Each year, hundreds of thousands of people come together to participate in breast cancer walks and runs in cities across the U.S. Since the first breast cancer walks began in the 1980s, they have become one of the most common ways for people to try to do something about breast cancer.
Some of these walks have become huge affairs that are hosted by multi-million dollar charities and sponsored by multi-billion dollar corporations that raise millions to “end breast cancer.” And yet each year, 250,000 women still get diagnosed with breast cancer and 40,000 women still die of this disease.
As far back as the 1990s, Breast Cancer Action members and other women affected by breast cancer have been asking how much of an impact these walks actually have in supporting women and saving their lives. As these walks have become larger and more closely tied to corporations, these questions are more pressing than ever.
If you want to be sure your time and money are truly making a difference, here are four easy questions to ask before participating in or donating to a breast cancer walk:
Organizations promote their walks by suggesting that the money raised by walk participants goes straight to supporting breast cancer programs.
But the reality is a big chunk of the money raised is often unaccounted for. Financial records of the event aren’t always publicly available or aren’t available in a clear, understandable format. This makes finding out how much money goes to breast cancer programs, how much goes to putting on the walk itself, and how much goes elsewhere an often impossible task—or one that requires a lot of time and resources. This information should be easy to find, especially as some walks require people to raise a large amount of money to participate.
For example, The AVON 39 Walk to End Breast Cancer requires participants to raise $1,800 and states on its website that this money is given “to local, regional and national breast cancer organizations.” In 2015, it lists that about $18 million total was given to such organizations in grants. Yet, about $34 million was raised from these events (a number we could only find by locating the press release from each of the walks Avon held in 2015 and adding up the numbers). This means 47% (or $16 million) of the money raised from the 2015 walks isn’t publicly accounted for.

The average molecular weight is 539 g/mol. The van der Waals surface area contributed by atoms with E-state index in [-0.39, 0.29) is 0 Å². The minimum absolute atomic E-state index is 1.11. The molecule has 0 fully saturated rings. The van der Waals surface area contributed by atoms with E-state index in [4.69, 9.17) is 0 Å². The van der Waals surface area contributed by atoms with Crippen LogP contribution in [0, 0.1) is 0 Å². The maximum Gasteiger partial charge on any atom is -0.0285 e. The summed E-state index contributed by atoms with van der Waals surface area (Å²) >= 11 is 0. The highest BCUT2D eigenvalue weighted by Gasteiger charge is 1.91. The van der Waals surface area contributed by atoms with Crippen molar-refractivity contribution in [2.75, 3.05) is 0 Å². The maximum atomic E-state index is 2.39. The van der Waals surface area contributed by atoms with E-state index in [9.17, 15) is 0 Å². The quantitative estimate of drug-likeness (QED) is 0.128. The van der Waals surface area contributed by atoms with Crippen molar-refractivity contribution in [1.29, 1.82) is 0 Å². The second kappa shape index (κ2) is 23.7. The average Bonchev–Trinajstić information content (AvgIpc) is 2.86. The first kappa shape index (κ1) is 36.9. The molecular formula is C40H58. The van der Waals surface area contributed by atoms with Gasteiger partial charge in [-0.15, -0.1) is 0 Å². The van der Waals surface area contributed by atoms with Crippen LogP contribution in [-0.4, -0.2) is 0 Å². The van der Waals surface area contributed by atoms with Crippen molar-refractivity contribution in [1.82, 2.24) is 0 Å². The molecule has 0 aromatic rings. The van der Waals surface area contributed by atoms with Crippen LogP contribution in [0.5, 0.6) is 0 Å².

Organizations promote their walks by suggesting that the money raised by walk participants goes to breast cancer programs that save women’s lives.
But the reality is organizations that put on walks sometimes mislead participants by using the money raised to fund ineffective efforts like empty awareness or early detection programs, which haven’t reduced breast cancer death rates. Meanwhile, research programs that remain severely underfunded include those looking into the environmental links to breast cancer that could prevent women from getting breast cancer in the first place and those that look into metastatic breast cancer so fewer women die of the disease.
For example, the very name of the Susan G. Komen Race for the Cure® Series suggests that the money raised from these walks will go to research. But Komen’s website states that only 25% of the money raised goes to their “research and training grants program,” a category that doesn’t even reveal how much money is going to research. Komen has long been criticized for their small percentage of investment in research funding. A large portion of Komen’s budget goes to “raising awareness” and early detection programs.